Watching her fly used to be such an innocent thing. I remember when she would gleefully follow me into some mischief or another. We’d gang up on our younger brother in the pool, or watch MTV in the summer, dancing around in the living room or making weird choreography to go with the music. She would laugh and smile and dance with her arms outstretched, but there was always that smoldering underneath the happiness.
“Feisty” my grandfather used to call her. “Trouble,” would come the knowing response from my grandmother. She and I lost our common ground as teenagers, when she started hanging with people I had no interest in. There were the rare moments of sisterhood, then we would spin apart. I was content to fly just above the ground. She wanted to fly high enough to get away from it all.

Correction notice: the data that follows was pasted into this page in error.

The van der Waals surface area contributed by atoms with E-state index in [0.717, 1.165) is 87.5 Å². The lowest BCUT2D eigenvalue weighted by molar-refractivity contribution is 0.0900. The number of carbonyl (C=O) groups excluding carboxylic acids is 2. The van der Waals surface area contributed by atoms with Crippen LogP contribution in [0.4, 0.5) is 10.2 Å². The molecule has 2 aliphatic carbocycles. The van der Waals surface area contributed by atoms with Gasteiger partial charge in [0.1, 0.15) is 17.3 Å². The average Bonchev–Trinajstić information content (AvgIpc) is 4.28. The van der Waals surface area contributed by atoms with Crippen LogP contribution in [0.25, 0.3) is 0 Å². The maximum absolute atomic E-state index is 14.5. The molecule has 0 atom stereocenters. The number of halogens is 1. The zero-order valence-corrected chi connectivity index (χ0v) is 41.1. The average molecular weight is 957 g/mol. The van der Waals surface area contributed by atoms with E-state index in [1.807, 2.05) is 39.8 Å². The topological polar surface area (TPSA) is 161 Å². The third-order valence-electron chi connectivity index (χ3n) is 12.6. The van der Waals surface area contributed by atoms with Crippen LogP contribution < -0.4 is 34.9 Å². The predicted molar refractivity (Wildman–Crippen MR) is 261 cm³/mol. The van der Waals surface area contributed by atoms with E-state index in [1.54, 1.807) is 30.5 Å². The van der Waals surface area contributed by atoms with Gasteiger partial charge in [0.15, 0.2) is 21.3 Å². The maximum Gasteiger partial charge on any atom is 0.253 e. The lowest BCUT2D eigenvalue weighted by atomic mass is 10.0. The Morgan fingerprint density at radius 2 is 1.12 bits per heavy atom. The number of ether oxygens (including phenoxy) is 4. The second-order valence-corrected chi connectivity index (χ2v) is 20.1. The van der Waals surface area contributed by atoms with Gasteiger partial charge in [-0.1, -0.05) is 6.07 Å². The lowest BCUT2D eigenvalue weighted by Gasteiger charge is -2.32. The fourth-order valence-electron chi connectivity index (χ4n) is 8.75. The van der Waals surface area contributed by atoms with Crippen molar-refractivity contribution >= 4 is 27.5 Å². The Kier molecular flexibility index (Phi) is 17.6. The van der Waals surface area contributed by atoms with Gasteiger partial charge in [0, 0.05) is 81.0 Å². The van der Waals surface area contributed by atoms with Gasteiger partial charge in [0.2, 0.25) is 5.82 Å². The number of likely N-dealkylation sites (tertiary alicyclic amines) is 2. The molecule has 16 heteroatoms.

Now, years later, it’s hard to watch her. A marriage broken, two kids clinging at her legs, living at home again with our mother. She is tethered, back against a wall, and the anger is rising up.
She says she isn’t an alcoholic. She gets angry when you try to talk to her. She puts on a show for the world to see, but under Jack’s blanket, she is angry, abusive, alone. Alone. She feels so alone, that the world has done nothing but shit on her. Her life has fallen apart while everyone else is happy and fulfilled and has everything they ever wanted. So she sits in her bedroom, trying to find the heights one more time in the bottom of a bottle.
Her wings are tattered, the wax that holds them together melting drop by drop into the abyss below. She is falling and she doesn’t even know it.
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